We caught up with Gene and his friends (as well as another Or Rando member, Paul Scherlie) in Auburn, and rode with them most of the way to the second control at the bakery in Black Diamond. We went down the main street of Auburn as a group, taking the lane - it was a biker invasion. There's a long climb just before Black Diamond, at which point our group broke up. I was ahead of Lynne - a little further ahead than I thought, and so did not realize that she missed the turn off to the control. When I had gotten there, Gene was waiting directing traffic, and I thought that Lynne was close enough behind me that he would still be there when she reached the turn. Oops. So she got a little extra mileage in. She made up for it with a giant cinnamon apple bun with cream cheese frosting.

Would You Like Some Cinnamon Roll With Your Frosting?

I helped her a little with that. The bakery was warm, friendly, and filled with soggy, hungry cyclists. On the way into Black Diamond, we had seen dozens of cyclists headed in the opposite direction, and got a little confused because we knew our route did not go back that way - it turned out that another cycling club was also out for a rain ride, and had started from the bakery (all the best rides involve bakeries).

It was a new experience to be on a long ride where I did not know ANY of the roads. Well, that's not exactly true - there was a stretch toward the end of the ride that I knew from RAMROD two years ago - but most of the route was a complete mystery to me. Lynne had looked at a map the night before, and so had a vague idea where we were going, but I was completely turned around. It was kind of fun, but also kind of disorienting. At one point we were riding along the edge of Puget Sound, and I thought it was some lake EAST of Seattle. Silly me.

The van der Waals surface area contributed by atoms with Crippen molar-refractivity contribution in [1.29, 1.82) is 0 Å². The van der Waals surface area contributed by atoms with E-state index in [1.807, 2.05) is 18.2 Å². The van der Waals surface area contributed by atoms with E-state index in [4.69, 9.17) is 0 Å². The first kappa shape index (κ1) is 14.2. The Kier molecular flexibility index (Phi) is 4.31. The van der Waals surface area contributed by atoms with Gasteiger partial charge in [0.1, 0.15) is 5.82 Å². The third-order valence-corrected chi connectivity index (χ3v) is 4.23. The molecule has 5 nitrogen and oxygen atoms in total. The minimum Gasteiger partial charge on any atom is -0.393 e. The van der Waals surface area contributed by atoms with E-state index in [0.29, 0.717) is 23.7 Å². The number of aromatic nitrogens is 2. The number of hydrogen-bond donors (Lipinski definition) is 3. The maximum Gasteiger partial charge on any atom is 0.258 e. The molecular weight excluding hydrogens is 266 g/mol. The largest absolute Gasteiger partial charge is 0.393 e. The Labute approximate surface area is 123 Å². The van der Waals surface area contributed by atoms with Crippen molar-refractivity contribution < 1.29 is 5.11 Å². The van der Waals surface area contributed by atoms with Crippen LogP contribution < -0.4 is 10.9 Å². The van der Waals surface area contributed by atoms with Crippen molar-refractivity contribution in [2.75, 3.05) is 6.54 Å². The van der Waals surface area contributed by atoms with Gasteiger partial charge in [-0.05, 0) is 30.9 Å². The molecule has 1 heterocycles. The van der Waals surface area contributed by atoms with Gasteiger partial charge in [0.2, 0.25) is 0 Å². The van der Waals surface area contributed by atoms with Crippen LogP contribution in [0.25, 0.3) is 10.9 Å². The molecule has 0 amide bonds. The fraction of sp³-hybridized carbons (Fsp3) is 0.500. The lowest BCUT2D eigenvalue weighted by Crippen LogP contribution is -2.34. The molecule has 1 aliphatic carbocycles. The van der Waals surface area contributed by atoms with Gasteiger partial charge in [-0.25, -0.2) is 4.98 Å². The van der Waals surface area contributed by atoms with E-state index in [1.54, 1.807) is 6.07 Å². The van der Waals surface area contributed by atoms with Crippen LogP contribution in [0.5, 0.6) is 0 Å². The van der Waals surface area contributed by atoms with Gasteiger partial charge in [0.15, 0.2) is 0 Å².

It poured rain off and on for the first 84 miles, and so the scenery wasn't much to look at - mostly gray and dark and shadowy. We did get a couple good views of the sound from Dash Point, and later on we saw some nice snowy foothills around Mt. Rainier. Of course, we never saw Rainier itself. That would have been asking too much.

Obligatory Scenery Shot

The route was pretty hilly. According to my nifty new computer, the total elevation gain was just under 5800 feet. Our highest point was just over 1600 feet near Greenwater. That was also where it was 38 degrees and sleeting! Hot chocolate never tasted so good. There were only two climbs that I would consider difficult, though. The first one came at about the 45 mile point - a 1.5 mile climb with a grade between 6 and 8%. The good news was that it less than two miles from the end of that climb to the aforementioned justifiably famous Black Diamond bakery. The second tough climb was toward the end of the ride - only another mile or so in length, but this time the grade was 8 to 11%. Ouch. There was also a long slug on Hwy 410 to Greenwater, but the grade on that was gentle - no more than 2 or 3% at any given time - it just never seemed to end.

At the finish, the organizer, Greg Cox, had opened up his house for a chili feed. Vats and vats of delicious chili, cornbread, sweets, fruit, lasagna, salad, trail mix. And a shower for those who brought their own towels. Which I had. It was good to be clean.

It Feels Good to Sit On Something Other Than A Bicycle Seat